The ArduSat project will launch two cubesats into orbit in 2013, carrying a payload combining an extensive sensor suite and cameras with a multi-node processor platform based on Arduino. Once in orbit the satellites will be accessible to students, space enthusiasts, and others who will be able to upload their own data collection and processing experiments to the platform, or control the cameras to take pictures from space. The project has received significant funding via Kickstarter and support from corporate sponsors.
The payload operational software and the hardware design is all Open Source, with collaborators around the world working together on the design.
The design of the payload is an interesting exercise in low-level system architecture, with multiple microcontroller nodes requiring pseudo-independent access to the shared sensor suite. An objective of the design is to allow experiments to be prototyped quickly and cheaply on the ground using standard Arduino-based hardware, so maintaining software compatibility with regular Arduino boards and sensors while still meeting spaceflight requirements is a high priority.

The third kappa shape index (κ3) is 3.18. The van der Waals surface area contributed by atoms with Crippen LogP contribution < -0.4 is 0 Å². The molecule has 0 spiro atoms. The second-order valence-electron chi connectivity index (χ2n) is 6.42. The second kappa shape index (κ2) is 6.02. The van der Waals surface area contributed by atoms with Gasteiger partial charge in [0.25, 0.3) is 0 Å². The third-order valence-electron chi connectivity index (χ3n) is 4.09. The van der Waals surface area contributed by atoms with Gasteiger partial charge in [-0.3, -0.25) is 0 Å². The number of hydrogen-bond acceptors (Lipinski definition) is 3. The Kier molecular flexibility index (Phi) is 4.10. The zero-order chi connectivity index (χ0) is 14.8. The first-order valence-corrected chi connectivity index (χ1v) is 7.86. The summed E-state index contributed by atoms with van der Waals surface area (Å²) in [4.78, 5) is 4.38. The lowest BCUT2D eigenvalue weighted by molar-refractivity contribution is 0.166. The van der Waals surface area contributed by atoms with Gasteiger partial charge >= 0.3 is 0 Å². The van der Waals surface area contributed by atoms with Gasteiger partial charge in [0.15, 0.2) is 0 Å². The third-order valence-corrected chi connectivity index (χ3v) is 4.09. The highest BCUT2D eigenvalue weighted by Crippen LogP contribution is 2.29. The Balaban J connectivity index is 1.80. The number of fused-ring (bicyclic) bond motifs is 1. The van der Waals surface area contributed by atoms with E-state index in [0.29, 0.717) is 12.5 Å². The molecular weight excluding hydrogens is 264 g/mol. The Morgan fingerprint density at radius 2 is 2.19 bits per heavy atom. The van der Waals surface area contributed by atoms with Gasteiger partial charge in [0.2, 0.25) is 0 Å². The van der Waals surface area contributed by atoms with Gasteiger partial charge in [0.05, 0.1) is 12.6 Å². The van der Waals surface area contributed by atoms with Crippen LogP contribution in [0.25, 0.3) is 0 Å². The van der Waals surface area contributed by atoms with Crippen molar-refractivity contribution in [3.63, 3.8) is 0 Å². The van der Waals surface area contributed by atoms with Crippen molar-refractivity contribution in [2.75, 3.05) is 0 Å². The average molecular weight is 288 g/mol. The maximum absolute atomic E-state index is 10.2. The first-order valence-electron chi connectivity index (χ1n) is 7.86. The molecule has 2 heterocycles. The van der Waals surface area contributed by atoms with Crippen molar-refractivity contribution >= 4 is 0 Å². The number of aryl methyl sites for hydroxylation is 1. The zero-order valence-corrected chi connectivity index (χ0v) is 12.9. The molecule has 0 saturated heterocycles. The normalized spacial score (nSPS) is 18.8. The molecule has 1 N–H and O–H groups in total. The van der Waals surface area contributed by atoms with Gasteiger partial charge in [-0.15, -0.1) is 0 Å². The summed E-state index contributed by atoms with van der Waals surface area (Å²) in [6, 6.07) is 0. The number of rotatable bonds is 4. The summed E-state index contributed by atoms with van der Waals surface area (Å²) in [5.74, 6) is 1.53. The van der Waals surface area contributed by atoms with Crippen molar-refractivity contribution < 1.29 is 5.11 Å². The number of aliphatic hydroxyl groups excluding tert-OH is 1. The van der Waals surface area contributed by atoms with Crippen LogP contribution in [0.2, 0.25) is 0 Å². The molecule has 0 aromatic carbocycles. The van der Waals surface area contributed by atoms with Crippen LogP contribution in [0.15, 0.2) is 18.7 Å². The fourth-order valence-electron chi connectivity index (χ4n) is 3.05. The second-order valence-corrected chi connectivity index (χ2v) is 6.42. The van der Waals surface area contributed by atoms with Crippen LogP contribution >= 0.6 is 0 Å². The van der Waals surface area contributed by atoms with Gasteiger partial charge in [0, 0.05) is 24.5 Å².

This talk will provide an overview of the ArduSat project and what it hopes to achieve, the system architecture of the payload, demonstration of actual space-ready hardware, and (depending on the launch schedule for ArduSat-1 not slipping from its current July 15 schedule) perhaps even live data access to the satellite while in orbit.
Jon has been hacking on both hardware and software since he was a little tacker. Most recently he’s been focusing more on the Open Hardware side as co-founder of Freetronics and designer of the payload electronics for ArduSat. His books include “Ubuntu Hacks” and “Practical Arduino”.
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